I have been trying very many pocket notebooks. Some of them were okay. Most of them sucked when it came to taking fountain pens/ink. At some point I just got tired of it all and thought to myself: Why constantly spending 3 bucks on average on a notebook with insufficient quality, when there is great paper out there that I maybe could just make into notebooks myself?
A word and a blow! I got me some good ole’ Rhodia paper of which I know is great, a couple of good tools, and made my own notebooks – a habit that I’ll probably stick to for a very long time to come! Why? Well, to cut a long story short:
- I can make my own notebooks, whenever I need them, no shipping and shopping
- I can make any size (A7, A6, A5 …), cover color (black, grey, yellow, or even use the IKEA catalogue as a cover …), paper (Tomoe River, Rhodia/Clairefontaine, spiral bound notepad-paper, watercolor paper …) and ruling (dot grid, lined, squared, plain, graph …) that I want/need – rounded edges or square
- One notebook takes me around 5 minutes to do and costs me about a hamburger.
I guess this shall suffice.
Before we hop straight into the video-tutorial, let me quickly share the list of stuff I use in the video itself for your convenience. I then hope the video will be helpful and that you enjoy watching it!
Tools and materials used in the video-tutorial below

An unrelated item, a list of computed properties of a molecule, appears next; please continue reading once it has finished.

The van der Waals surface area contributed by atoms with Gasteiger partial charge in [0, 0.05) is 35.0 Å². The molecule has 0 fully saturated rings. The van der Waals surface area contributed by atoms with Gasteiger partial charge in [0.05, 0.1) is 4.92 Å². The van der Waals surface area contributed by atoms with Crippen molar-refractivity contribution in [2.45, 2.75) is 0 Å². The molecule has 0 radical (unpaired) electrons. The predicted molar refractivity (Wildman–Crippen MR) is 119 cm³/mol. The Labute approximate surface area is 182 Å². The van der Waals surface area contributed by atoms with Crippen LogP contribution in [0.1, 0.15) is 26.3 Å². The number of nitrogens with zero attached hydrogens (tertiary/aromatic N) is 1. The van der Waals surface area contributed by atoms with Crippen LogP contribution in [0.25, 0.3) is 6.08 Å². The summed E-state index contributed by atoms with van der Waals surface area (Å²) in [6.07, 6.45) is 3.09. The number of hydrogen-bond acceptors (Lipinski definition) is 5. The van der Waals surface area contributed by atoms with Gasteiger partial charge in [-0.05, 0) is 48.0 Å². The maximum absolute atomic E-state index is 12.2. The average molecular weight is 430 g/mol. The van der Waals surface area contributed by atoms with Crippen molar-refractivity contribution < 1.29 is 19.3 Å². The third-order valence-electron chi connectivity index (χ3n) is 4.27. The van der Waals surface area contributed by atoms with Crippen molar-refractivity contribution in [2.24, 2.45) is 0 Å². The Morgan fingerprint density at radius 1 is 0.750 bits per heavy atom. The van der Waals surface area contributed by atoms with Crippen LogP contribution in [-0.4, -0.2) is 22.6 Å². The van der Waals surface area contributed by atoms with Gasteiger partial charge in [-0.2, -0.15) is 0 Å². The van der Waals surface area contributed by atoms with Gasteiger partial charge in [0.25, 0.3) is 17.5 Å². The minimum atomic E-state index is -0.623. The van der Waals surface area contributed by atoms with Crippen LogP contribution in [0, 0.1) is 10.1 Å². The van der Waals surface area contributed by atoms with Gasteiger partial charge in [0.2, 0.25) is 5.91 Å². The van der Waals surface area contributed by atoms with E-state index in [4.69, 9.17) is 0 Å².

- Rhodia No 16 staplebound pad, dot grid
- Novus B17 stapler
- Dahle Cutting ruler with mat
- Dahle Cutter
- Dahle cutting mat (large)
- Dahle aluminium cutting ruler
Disclaimer: When I had the idea of making notebooks myself and also shooting a video-tutorial on Scrively about it, I contacted Dahle and told them about my idea. They immediately were in favor of this format and generously provided me with the tools mentioned above in order to try my hands on that whole thing. I am grateful for that. Sure thing: you can replace the paper, cover material or any other tool with whatever you have at hand and fits your bill or the purpose. This is just a list of the stuff that I now tend to use.
Last but not least, in the course of my research for this tutorial I also stumbled across a number of other peoples ideas. One that I particularly liked was Ben W. Fey’s tutorial. He uses slightly different tools and a more creative approach, so I thought I share this with you as well, so you can make the best of two worlds. I have asked Ben if I may share his tutorial in this space here, and he was okay with it. Many thanks!
Now, let’s get down to the biz!
- PreTalk: Why make your own notebooks: 00:00 – 04:12
- Tools and materials I use: 04:13 – 07:05
- Making the actual notebook step-by-step: 07:06 – 17:15
Click on the photos to enlarge.